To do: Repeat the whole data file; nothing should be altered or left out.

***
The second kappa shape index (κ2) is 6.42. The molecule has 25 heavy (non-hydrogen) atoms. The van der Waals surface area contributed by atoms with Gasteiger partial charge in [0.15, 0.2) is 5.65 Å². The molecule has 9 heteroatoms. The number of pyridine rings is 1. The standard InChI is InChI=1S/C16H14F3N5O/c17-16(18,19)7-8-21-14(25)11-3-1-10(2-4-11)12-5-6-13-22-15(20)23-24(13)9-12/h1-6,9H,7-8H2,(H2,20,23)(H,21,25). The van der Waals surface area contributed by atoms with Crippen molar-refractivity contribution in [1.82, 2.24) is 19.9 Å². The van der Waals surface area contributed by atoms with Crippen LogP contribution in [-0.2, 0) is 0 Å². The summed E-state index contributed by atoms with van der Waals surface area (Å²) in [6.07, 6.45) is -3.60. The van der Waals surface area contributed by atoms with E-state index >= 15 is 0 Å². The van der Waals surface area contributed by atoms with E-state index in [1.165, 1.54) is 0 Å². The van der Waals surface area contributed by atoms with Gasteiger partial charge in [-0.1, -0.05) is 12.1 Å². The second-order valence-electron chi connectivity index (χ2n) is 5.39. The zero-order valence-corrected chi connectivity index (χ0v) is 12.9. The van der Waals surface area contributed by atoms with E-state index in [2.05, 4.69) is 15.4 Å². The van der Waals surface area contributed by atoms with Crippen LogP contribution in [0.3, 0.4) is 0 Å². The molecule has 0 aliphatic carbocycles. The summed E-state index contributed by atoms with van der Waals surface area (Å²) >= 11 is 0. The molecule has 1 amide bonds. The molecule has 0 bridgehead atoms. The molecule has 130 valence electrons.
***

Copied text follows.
The second kappa shape index (κ2) is 6.42. The molecule has 25 heavy (non-hydrogen) atoms. The van der Waals surface area contributed by atoms with Gasteiger partial charge in [0.15, 0.2) is 5.65 Å². The molecule has 9 heteroatoms. The number of pyridine rings is 1. The standard InChI is InChI=1S/C16H14F3N5O/c17-16(18,19)7-8-21-14(25)11-3-1-10(2-4-11)12-5-6-13-22-15(20)23-24(13)9-12/h1-6,9H,7-8H2,(H2,20,23)(H,21,25). The van der Waals surface area contributed by atoms with Crippen molar-refractivity contribution in [1.82, 2.24) is 19.9 Å². The van der Waals surface area contributed by atoms with Crippen LogP contribution in [-0.2, 0) is 0 Å². The summed E-state index contributed by atoms with van der Waals surface area (Å²) in [6.07, 6.45) is -3.60. The van der Waals surface area contributed by atoms with E-state index >= 15 is 0 Å². The van der Waals surface area contributed by atoms with E-state index in [1.165, 1.54) is 0 Å². The van der Waals surface area contributed by atoms with Gasteiger partial charge in [-0.1, -0.05) is 12.1 Å². The second-order valence-electron chi connectivity index (χ2n) is 5.39. The zero-order valence-corrected chi connectivity index (χ0v) is 12.9. The van der Waals surface area contributed by atoms with E-state index in [2.05, 4.69) is 15.4 Å². The van der Waals surface area contributed by atoms with Crippen LogP contribution in [0.3, 0.4) is 0 Å². The molecule has 0 aliphatic carbocycles. The summed E-state index contributed by atoms with van der Waals surface area (Å²) >= 11 is 0. The molecule has 1 amide bonds. The molecule has 0 bridgehead atoms. The molecule has 130 valence electrons.